7 (a) Preoperative angiogram without opacification (a) Preoperative angiogram without opacification. The heavily calcified aortic root and aortic cusps are seen (triangles). (b) Preoperative aortogram. The stenotic sinotubular ridge (17 mm in diameter; arrow) and the stenotic aortic annulus (17 mm) are seen. The second degree of aortic regurgitation is also observed. (c, d) Postoperative aortograms: The enlar-ged sinotubular ridge and aortic annulus asso-ciated with the inserted 19-mm CarboMedics valve are seen. The pros-thesis placed almost pa-rallel to the original aor-tic annulus shows a nor-mal motion with minimal central regurgitation
8 Size of Prosthesis for AVR a) 19 mm · Prohibitively high LV/Ao gradient · Enlarge the aortic root or perform Ross procedure instead b) 21 mm · Adequate size if BSA M2 and patient is sedentary · If BSA greater than 1.7 M2 = enlarge the aortic root (10 year survival 80% vs 60%) c) 23 mm or larger · Acceptable LV/Ao gradient in all patients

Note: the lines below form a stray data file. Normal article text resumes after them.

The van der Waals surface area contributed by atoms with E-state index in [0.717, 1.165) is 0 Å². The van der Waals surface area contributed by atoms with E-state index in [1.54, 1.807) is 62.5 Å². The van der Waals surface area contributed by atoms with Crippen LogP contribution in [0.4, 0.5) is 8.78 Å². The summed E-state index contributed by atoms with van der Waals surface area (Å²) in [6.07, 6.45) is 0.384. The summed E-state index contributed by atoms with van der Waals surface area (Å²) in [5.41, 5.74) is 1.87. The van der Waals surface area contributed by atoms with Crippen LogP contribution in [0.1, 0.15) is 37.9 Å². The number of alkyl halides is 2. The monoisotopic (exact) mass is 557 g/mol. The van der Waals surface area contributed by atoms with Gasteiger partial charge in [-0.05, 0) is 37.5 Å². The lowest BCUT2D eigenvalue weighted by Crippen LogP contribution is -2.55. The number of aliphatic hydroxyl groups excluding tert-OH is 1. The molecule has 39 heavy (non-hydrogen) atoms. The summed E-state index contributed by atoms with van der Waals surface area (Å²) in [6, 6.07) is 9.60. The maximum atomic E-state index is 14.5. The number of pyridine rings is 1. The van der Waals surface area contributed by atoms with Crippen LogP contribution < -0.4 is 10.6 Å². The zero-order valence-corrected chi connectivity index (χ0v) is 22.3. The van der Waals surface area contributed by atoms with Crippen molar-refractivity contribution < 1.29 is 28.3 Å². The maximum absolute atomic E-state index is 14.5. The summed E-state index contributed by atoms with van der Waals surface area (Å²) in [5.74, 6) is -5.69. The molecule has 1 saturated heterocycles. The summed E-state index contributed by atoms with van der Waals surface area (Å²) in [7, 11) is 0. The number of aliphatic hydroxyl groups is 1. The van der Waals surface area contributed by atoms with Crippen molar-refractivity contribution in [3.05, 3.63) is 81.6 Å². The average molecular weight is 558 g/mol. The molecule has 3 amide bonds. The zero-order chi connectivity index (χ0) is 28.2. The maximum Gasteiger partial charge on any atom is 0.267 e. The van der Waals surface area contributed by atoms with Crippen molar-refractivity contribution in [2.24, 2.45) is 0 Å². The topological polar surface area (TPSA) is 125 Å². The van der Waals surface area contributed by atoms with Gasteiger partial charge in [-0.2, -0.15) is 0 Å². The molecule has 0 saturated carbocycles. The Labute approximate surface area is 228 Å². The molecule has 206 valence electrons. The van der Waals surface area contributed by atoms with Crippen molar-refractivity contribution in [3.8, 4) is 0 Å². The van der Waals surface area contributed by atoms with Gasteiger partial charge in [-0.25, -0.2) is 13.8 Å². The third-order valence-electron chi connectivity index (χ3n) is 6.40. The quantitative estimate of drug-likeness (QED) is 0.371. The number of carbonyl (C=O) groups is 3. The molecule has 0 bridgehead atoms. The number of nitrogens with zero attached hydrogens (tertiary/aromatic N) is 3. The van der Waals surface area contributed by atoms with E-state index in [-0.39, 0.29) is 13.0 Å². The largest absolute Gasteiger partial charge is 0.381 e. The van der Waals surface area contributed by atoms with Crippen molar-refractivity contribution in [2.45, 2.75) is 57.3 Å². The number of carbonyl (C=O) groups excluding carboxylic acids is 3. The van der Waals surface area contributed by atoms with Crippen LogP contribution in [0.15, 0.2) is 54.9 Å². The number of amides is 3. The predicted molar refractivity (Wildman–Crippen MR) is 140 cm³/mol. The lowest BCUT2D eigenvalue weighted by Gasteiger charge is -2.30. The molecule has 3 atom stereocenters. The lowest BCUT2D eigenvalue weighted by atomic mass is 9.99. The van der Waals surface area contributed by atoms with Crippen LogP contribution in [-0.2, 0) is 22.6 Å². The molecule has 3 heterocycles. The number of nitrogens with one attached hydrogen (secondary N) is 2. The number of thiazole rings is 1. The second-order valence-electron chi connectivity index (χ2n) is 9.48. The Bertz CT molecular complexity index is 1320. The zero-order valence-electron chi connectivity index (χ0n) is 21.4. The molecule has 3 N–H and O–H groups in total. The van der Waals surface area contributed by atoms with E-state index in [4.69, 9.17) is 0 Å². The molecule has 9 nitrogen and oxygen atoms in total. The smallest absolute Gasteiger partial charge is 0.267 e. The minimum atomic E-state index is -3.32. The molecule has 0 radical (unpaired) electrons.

9 Risk Factors for Survival after AVR · Advanced age · Functional status (NHYA class) · Depressed LV function (aortic incompetence) · Coronary artery disease · Presence of endocarditis · Aneurysm of ascending aorta · Mismatch of prosthesis and body size
10 Survival After AVR a) Early (hospital) death - 3-6% b) Time-related survival · 5 years - 75% · 10 years - 60% · 15 years - 40% c) Mode of death · Early due to CHF, hemorrhage, infection, CVA · Sudden - 20% · Device related - 20%
12 In patients with significant aortic valve disease conventional (stented) aortic valve replacement is the standard approachImplantation of a stentless aortic valve (SAV) is technically more demandingHowever SAV may offer better hemodynamic function and improved left ventricular reverse remodeling